So here I am at age 75 today, yesterday as it now is, and I was able to do all the dishes and sweep the floor at one stand up session. And I have been humming “when there’s love at home” all the way through. After resting a bit I plan to mop the floor.
This is the physical heritage I have to pass along to all my children. “When you reach my age, you too will still feel excited about your future, instead of being dismayed by a failing body and stuttering mind that will no longer serve you. For my mind is clear and my joints and my marrow are better now than ever before.”
There is not a penny in my pocket, but the future looks lovely to me thanks to my wonderful wife. I thank everyone for the birthday wishes that Marleen told me were put up on Facebook. I wish you all inherit a life as exciting as mine has been. Even if you do end up as broke as I am, I pray you will also each have a great bundle of love blazing in your heart.
A note from Cheryl this morning: If you’ve taught us nothing else, you’ve taught us the value of life other than money. I have very little, but I am blessed beyond words. I have 3 amazing sisters, who would do anything in the world for me. I have a bf who has become everything I could ever have asked for in a man. I have 4, and almost 2 more, of the greatest children in the world, who mean absolutely everything to me, and bc of you, we know how to have fun and appreciate the world around us, without spending a dime. I know how to enjoy my children, bc of you.
You asked me, once, what I would tell my children about you, if I would just remember the bad. I choose to pass on to them the long walks in the countryside, the fishing, always helping others, even when you have very little to give. I choose to remember the ice cream cones at the dairy bar, when all you had was pocket change. I remember you taking us to turn in pop bottles at Mr. Welch’s store, so we could get another. I remember riding the tractor with you and sharing candy. I remember the noise you make with your mouth, after you take a drink, and how I used to try to imitate it, bc I wanted to be just like my daddy. I remember red hots and hot sauce, pancakes with homemade syrup, chocolate gravy, the bread pudding you would throw together. I remember how you were always experimenting in the kitchen, and how you mixed all your food together. I remember you letting me make those silk screen shirts and giving me bracelets from your store. I remember painting those things with you, at that Towers place, and the fun of hanging out in pawn shops. I remember you dropping everything and spending hours with me, and I loved every minute of it!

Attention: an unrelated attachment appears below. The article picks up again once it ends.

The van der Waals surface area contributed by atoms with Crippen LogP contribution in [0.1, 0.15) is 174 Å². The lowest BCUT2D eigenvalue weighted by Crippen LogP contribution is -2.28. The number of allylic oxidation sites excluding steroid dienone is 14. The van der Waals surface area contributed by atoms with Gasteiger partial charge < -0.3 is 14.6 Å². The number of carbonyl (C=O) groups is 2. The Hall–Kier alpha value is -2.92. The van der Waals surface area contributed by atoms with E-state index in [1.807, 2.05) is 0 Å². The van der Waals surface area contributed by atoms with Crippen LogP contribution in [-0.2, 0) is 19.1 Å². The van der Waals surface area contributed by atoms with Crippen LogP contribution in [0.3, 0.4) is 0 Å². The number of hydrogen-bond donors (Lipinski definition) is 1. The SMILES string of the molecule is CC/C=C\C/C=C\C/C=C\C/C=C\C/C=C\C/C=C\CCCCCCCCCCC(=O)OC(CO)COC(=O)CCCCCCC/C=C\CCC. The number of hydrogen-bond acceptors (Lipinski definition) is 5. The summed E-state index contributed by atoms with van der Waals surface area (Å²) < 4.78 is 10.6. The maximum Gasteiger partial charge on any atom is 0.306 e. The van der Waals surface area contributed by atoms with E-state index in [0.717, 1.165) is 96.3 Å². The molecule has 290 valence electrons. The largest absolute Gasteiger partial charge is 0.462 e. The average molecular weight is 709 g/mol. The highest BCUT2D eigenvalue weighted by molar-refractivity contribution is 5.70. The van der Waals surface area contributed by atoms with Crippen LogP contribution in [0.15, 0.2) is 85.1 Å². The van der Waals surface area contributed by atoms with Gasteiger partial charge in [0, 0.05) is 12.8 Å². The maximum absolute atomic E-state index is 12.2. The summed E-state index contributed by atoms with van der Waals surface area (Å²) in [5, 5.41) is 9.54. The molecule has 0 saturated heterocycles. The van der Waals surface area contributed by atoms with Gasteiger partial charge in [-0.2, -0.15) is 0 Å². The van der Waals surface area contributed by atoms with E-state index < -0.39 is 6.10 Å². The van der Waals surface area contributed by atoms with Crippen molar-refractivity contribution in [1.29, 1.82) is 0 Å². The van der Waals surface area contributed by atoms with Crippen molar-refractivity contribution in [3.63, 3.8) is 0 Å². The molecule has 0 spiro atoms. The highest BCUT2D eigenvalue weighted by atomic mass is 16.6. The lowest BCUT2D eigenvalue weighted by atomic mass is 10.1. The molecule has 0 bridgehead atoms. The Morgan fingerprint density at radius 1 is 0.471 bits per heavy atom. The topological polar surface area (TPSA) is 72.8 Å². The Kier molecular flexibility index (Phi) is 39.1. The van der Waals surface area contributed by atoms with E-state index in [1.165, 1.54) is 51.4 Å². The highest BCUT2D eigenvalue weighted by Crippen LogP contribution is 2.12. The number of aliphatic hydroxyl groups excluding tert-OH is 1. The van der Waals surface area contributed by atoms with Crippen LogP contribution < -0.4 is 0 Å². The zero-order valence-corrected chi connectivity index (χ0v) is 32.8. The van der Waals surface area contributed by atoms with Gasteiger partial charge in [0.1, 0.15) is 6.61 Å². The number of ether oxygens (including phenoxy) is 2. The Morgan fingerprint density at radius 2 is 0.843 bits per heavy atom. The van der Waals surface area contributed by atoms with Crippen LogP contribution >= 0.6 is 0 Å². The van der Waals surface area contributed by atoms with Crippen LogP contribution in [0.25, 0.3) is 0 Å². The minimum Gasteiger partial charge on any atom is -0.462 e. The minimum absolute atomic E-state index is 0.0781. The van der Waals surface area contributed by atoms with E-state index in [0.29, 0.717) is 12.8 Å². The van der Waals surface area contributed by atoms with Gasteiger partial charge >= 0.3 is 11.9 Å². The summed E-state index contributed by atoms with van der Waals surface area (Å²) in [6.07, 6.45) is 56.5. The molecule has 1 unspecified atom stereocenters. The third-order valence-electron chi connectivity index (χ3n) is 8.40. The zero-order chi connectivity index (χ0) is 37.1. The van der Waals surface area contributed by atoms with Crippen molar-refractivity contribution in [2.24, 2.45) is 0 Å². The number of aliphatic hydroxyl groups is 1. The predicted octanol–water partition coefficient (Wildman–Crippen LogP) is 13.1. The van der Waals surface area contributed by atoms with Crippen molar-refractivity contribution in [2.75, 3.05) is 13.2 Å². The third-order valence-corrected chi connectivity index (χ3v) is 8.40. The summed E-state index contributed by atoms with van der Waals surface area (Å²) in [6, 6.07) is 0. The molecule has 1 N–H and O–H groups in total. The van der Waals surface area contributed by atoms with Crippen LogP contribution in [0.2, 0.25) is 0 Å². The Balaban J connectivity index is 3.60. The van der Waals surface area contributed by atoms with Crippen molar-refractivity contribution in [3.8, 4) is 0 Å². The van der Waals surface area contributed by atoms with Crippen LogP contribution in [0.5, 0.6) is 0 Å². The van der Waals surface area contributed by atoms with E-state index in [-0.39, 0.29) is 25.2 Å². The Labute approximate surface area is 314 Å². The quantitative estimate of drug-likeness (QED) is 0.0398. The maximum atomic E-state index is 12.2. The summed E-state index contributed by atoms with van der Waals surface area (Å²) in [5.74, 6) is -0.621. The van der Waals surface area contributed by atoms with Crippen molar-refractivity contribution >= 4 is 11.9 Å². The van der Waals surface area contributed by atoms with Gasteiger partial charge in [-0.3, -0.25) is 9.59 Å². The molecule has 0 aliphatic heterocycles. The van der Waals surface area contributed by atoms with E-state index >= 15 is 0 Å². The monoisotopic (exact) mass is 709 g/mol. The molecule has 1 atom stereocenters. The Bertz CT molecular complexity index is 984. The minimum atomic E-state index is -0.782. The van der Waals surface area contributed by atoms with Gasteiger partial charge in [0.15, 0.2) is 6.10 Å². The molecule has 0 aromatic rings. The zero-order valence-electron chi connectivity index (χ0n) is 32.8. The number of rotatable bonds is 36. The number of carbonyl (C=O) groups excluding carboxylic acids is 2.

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I valued every minute you gave me of your life, Cheryl. I remember one hot day riding that bicycle 30 miles out to Carlisle to see you. Oh, I was tuckered. But my vehicle made it all that way on just one pancake, If I had been eating dynamite I couldn’t have gone even half an inch farther!
And a few minutes later, a note came from Ginger Medine: Growing up poor (has) taught me so much.
First of all, it taught me the value of hard work, and how to work hard. There are very few men who can out shovel me today.
[response from Tink: I used to shovel so fast I would break 1-2 shovel handles per month! One morning, after I broke that steer’s neck, Bill came out to rotobuck the field for me. As I was changing 200 rows to match the rotobuck I showered down too hard on the shovel handle and it broke.
[I left the little end there and turned myself around so that I pulled the dirt instead of shoveling. When I looked up some while later, Bill and Manual were gone. I had the head of water running when they came back. Manual grabbed a shovel out of the truck bed and jumped the ditch to give it to me. “Bill said this one was special and he hoped you would’t break it.”
[When I picked it up I grinned. Indeed it was a special shovel, it was all steel. That was three decades ago, I haven’t broke it yet.]
Ginger continues; I know how to do basic car mechanics.
I know how to push start a manual transmission car—a skill that has come in handy a few times.
I know how to milk a cow, and a goat. I remember our three pigs you named Oscar, Myer and Weiner. They would go down and lie down in the highway. They wouldn’t move for anybody but you.
I know how to feed animals and take care of them when they get sick and how to pray with them if they didn’t get better. I know how to raise a garden and how to keep it clean so it will grow vigorously.